In 2002, a documentary about Homburg’s life, entitled The Boxing Prince, was released. This was later renamed to The Artist Formerly Known as the Boxing Prince… then eventually just a symbol.
JUST YOUR AVERAGE AWKWARD GERMAN TV INTERVIEW
The day after a lost boxing match against rival Oscar Bonavena in 1969, Homburg appeared for a television interview on a German talk show. He sat silent and smirking for the entire 10 minutes as the interviewer tossed snarky comments about Homburg’s boxing loss and his flashy lifestyle his way.
It still had twice as many viewers as any episode of Joey though.
Despite his most prominent role as the adversary in Ghostbusters II, Homburg also had a minor acting career, appearing in hit movies starring Carl Winslow, such as Die Hard, and non-hit movies without Carl Winslow, such as Diggstown, and John Carpenter’s 1994 horror film, In the Mouth of Madness.
VIGO’S ACTION FIGURE? TERRIFYING.
To properly showcase Vigo’s mighty shoulder pads, a Janet Jackson “Rhythm Nation” doll was just painted over to achieve the look.
VIGO’S “TO CATCH A PREDATOR-ISH” VOICE? DUBBED.
Bill Murray first dipped his gut-busting toe into the world of more dramatic roles in Wes Anderson’s 1998 charming classic, Rushmore. Just five short years later, his brilliant performance as Bob Harris, an aging actor trying to find himself in Tokyo in 2003’s Lost in Translation made him a frontrunner for the first Academy Award of his career.
One textbook self-righteous Sean Penn acceptance speech later, and Murray’s trophy night never came to be.
Fret not specter-catching fans– While we can’t say Ghostbusters II included an Oscar-winning actor, at least we can say Bill Murray has good company with another Academy Award nominee in the film.
Max von Sydow, a Swedish actor, best known for playing Father Lankester Merrin in the horror landmark, The Exorcist, and appeared in Hannah and Her Sisters, The Diary of Anne Frank, and most recently, Extremely Loud and Incredibly Close, provided the few voiced lines of Vigo the Carpathian in the film.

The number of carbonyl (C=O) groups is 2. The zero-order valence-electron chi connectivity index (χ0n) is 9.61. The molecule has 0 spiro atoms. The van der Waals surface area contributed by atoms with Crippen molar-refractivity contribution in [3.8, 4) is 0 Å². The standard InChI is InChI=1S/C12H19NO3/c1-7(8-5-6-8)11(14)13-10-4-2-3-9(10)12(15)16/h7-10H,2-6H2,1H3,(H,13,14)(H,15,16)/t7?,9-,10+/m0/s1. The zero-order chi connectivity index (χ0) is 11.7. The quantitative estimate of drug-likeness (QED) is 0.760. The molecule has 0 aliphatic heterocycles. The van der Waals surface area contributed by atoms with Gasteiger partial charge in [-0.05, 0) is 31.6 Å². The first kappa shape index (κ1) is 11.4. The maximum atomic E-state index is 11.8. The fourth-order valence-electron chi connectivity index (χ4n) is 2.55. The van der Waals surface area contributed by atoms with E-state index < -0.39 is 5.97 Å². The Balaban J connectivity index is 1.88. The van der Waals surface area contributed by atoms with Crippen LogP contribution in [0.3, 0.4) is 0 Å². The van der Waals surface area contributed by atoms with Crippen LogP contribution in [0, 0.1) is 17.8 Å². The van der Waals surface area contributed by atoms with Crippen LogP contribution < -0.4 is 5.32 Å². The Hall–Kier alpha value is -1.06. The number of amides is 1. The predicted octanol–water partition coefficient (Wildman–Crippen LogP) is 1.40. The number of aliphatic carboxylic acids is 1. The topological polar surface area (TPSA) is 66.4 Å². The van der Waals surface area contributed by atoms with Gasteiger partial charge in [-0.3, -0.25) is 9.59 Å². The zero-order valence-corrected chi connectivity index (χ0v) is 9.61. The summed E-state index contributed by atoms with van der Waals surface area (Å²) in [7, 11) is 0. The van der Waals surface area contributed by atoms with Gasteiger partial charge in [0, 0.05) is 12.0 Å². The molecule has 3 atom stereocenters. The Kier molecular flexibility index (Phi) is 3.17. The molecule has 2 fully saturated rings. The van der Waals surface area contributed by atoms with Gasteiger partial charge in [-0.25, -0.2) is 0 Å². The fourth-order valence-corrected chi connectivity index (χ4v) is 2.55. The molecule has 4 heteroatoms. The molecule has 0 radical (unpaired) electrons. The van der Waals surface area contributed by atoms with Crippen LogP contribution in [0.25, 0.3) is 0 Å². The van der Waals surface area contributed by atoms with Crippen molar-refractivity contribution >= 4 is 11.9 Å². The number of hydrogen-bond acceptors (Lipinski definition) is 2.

VIGO THE CONVICT
It wasn’t all fun times in the ring and bro-down pow-wows with Dan Aykroyd for Homburg though.
The persistent paparazzi hounded him, following the actor’s descent into the darker corners of his life. Homburg’s life became filled with drugs, drug dealing, pimping and extortion, even spending a chunk of time 1%’ing it up with a Hell’s Angels chapter.
After many run-ins with Johnny Law, he spent five years in jail for charges on the previously mentioned bevy of charges. Which was a major pleabargin from his initial sentence of being sprayed endlessly with gooey pink slime.
ADIOS ‘OL VIGY…
Unfortunately, after a troubled and turbulent life, Homburg passed away almost a decade ago, to the day, on March 10, 2004 from complications from cancer. And with him, we said raise our proton packs, give an ‘ol 21 “not crossing the streams” salute and say goodbye to the second-greatest Ghostbusters villain to grace the silver screen.
Wait, let’s make sure of this…
1. Stay Puft Marshmallow Man
3. Walter Peck
5. the old lady ghost in the library
6. Jack Hardemeyer, the mayor’s assistant
7. Female Gozar (who actually should count as Stay Puft as well…)
Okay, silver medal sounds good enough.
“I’ve worked with better, but not many.”
–Dr. Peter Venkman